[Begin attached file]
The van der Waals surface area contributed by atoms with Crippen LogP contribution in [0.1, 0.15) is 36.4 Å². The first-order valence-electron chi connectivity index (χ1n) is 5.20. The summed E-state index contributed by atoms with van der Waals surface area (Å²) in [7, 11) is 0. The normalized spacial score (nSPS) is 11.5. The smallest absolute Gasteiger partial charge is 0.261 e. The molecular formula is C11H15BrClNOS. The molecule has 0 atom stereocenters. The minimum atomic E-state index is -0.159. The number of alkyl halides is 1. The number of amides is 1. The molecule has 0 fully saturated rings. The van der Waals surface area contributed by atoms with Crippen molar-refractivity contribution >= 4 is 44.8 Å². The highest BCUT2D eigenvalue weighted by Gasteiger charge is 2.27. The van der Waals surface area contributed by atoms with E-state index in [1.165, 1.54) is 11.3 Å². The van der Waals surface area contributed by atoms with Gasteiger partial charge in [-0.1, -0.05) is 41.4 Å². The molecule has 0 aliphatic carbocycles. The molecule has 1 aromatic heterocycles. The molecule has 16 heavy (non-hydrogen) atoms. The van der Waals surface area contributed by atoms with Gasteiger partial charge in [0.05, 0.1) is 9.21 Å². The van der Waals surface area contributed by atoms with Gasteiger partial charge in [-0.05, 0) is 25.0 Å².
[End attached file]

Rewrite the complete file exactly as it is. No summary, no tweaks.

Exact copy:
The van der Waals surface area contributed by atoms with Crippen LogP contribution in [0.1, 0.15) is 36.4 Å². The first-order valence-electron chi connectivity index (χ1n) is 5.20. The summed E-state index contributed by atoms with van der Waals surface area (Å²) in [7, 11) is 0. The normalized spacial score (nSPS) is 11.5. The smallest absolute Gasteiger partial charge is 0.261 e. The molecular formula is C11H15BrClNOS. The molecule has 0 atom stereocenters. The minimum atomic E-state index is -0.159. The number of alkyl halides is 1. The number of amides is 1. The molecule has 0 fully saturated rings. The van der Waals surface area contributed by atoms with Crippen molar-refractivity contribution >= 4 is 44.8 Å². The highest BCUT2D eigenvalue weighted by Gasteiger charge is 2.27. The van der Waals surface area contributed by atoms with E-state index in [1.165, 1.54) is 11.3 Å². The van der Waals surface area contributed by atoms with Gasteiger partial charge in [-0.1, -0.05) is 41.4 Å². The molecule has 0 aliphatic carbocycles. The molecule has 1 aromatic heterocycles. The molecule has 16 heavy (non-hydrogen) atoms. The van der Waals surface area contributed by atoms with Gasteiger partial charge in [0.05, 0.1) is 9.21 Å². The van der Waals surface area contributed by atoms with Gasteiger partial charge in [-0.05, 0) is 25.0 Å².